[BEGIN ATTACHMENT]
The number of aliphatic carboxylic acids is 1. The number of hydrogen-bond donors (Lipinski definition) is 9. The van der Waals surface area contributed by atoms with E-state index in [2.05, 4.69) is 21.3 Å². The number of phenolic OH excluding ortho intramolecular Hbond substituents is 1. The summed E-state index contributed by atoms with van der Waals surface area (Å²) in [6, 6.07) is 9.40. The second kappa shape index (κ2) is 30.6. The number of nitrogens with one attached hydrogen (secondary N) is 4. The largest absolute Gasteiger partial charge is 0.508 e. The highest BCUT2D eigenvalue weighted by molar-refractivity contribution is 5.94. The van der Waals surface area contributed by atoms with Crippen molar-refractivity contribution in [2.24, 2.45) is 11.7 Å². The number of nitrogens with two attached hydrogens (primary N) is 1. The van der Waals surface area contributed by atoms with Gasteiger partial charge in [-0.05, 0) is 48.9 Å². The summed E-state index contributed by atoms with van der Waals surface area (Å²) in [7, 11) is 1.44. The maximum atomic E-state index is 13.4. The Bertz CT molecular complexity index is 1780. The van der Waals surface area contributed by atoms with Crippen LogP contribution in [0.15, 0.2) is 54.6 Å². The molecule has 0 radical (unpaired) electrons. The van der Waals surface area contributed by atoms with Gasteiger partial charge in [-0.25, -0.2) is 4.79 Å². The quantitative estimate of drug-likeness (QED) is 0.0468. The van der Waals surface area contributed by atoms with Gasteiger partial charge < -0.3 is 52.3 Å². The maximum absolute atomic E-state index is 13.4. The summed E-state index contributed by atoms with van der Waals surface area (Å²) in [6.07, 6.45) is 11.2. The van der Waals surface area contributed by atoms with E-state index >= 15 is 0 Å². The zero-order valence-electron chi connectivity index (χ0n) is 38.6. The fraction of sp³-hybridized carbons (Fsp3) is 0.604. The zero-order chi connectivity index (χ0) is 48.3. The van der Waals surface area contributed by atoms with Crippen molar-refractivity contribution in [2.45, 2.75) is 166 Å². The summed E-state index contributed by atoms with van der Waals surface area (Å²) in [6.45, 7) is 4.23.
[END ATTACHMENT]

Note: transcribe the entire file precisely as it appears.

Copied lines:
The number of aliphatic carboxylic acids is 1. The number of hydrogen-bond donors (Lipinski definition) is 9. The van der Waals surface area contributed by atoms with E-state index in [2.05, 4.69) is 21.3 Å². The number of phenolic OH excluding ortho intramolecular Hbond substituents is 1. The summed E-state index contributed by atoms with van der Waals surface area (Å²) in [6, 6.07) is 9.40. The second kappa shape index (κ2) is 30.6. The number of nitrogens with one attached hydrogen (secondary N) is 4. The largest absolute Gasteiger partial charge is 0.508 e. The highest BCUT2D eigenvalue weighted by molar-refractivity contribution is 5.94. The van der Waals surface area contributed by atoms with Crippen molar-refractivity contribution in [2.24, 2.45) is 11.7 Å². The number of nitrogens with two attached hydrogens (primary N) is 1. The van der Waals surface area contributed by atoms with Gasteiger partial charge in [-0.05, 0) is 48.9 Å². The summed E-state index contributed by atoms with van der Waals surface area (Å²) in [7, 11) is 1.44. The maximum atomic E-state index is 13.4. The Bertz CT molecular complexity index is 1780. The van der Waals surface area contributed by atoms with Crippen LogP contribution in [0.15, 0.2) is 54.6 Å². The molecule has 0 radical (unpaired) electrons. The van der Waals surface area contributed by atoms with Gasteiger partial charge in [-0.25, -0.2) is 4.79 Å². The quantitative estimate of drug-likeness (QED) is 0.0468. The van der Waals surface area contributed by atoms with Gasteiger partial charge < -0.3 is 52.3 Å². The maximum absolute atomic E-state index is 13.4. The summed E-state index contributed by atoms with van der Waals surface area (Å²) in [6.07, 6.45) is 11.2. The van der Waals surface area contributed by atoms with E-state index >= 15 is 0 Å². The zero-order valence-electron chi connectivity index (χ0n) is 38.6. The fraction of sp³-hybridized carbons (Fsp3) is 0.604. The zero-order chi connectivity index (χ0) is 48.3. The van der Waals surface area contributed by atoms with Crippen molar-refractivity contribution in [2.45, 2.75) is 166 Å². The summed E-state index contributed by atoms with van der Waals surface area (Å²) in [6.45, 7) is 4.23.